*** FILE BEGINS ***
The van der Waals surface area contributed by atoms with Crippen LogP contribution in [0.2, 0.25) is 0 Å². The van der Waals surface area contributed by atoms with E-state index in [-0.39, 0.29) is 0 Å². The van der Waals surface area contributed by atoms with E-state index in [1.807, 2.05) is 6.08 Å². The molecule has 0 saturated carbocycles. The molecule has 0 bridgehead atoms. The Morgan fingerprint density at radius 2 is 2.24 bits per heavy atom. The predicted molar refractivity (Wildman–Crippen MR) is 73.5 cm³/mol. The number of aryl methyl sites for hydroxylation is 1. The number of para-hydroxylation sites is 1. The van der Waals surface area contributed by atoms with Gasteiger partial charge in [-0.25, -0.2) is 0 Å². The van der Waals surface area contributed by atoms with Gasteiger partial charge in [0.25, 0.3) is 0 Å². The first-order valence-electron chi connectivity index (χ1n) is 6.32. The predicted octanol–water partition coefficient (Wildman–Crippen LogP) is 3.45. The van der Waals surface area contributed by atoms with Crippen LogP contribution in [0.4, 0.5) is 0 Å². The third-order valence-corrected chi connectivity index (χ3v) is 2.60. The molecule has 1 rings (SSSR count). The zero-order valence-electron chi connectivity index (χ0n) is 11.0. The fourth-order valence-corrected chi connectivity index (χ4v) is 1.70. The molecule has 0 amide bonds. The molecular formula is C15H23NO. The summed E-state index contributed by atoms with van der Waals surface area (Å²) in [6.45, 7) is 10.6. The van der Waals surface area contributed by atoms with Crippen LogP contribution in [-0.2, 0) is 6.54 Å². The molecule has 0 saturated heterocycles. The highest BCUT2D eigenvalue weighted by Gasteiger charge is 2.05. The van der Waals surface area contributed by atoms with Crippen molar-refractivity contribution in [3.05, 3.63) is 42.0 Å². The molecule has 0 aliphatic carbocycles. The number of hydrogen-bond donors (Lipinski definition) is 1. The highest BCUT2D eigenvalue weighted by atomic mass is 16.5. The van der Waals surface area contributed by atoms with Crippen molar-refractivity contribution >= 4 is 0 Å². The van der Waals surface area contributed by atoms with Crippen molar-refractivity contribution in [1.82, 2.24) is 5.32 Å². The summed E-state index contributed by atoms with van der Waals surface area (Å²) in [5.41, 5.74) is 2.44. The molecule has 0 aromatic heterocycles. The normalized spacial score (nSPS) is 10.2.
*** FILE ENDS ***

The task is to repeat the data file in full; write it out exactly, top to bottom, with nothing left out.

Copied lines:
The van der Waals surface area contributed by atoms with Crippen LogP contribution in [0.2, 0.25) is 0 Å². The van der Waals surface area contributed by atoms with E-state index in [-0.39, 0.29) is 0 Å². The van der Waals surface area contributed by atoms with E-state index in [1.807, 2.05) is 6.08 Å². The molecule has 0 saturated carbocycles. The molecule has 0 bridgehead atoms. The Morgan fingerprint density at radius 2 is 2.24 bits per heavy atom. The predicted molar refractivity (Wildman–Crippen MR) is 73.5 cm³/mol. The number of aryl methyl sites for hydroxylation is 1. The number of para-hydroxylation sites is 1. The van der Waals surface area contributed by atoms with Gasteiger partial charge in [-0.25, -0.2) is 0 Å². The van der Waals surface area contributed by atoms with Gasteiger partial charge in [0.25, 0.3) is 0 Å². The first-order valence-electron chi connectivity index (χ1n) is 6.32. The predicted octanol–water partition coefficient (Wildman–Crippen LogP) is 3.45. The van der Waals surface area contributed by atoms with Crippen LogP contribution in [0.4, 0.5) is 0 Å². The third-order valence-corrected chi connectivity index (χ3v) is 2.60. The molecule has 1 rings (SSSR count). The zero-order valence-electron chi connectivity index (χ0n) is 11.0. The fourth-order valence-corrected chi connectivity index (χ4v) is 1.70. The molecule has 0 amide bonds. The molecular formula is C15H23NO. The summed E-state index contributed by atoms with van der Waals surface area (Å²) in [6.45, 7) is 10.6. The van der Waals surface area contributed by atoms with Crippen LogP contribution in [-0.2, 0) is 6.54 Å². The molecule has 0 saturated heterocycles. The highest BCUT2D eigenvalue weighted by Gasteiger charge is 2.05. The van der Waals surface area contributed by atoms with Crippen molar-refractivity contribution in [3.05, 3.63) is 42.0 Å². The molecule has 0 aliphatic carbocycles. The number of hydrogen-bond donors (Lipinski definition) is 1. The highest BCUT2D eigenvalue weighted by atomic mass is 16.5. The van der Waals surface area contributed by atoms with Crippen molar-refractivity contribution >= 4 is 0 Å². The van der Waals surface area contributed by atoms with Crippen molar-refractivity contribution in [1.82, 2.24) is 5.32 Å². The summed E-state index contributed by atoms with van der Waals surface area (Å²) in [5.41, 5.74) is 2.44. The molecule has 0 aromatic heterocycles. The normalized spacial score (nSPS) is 10.2.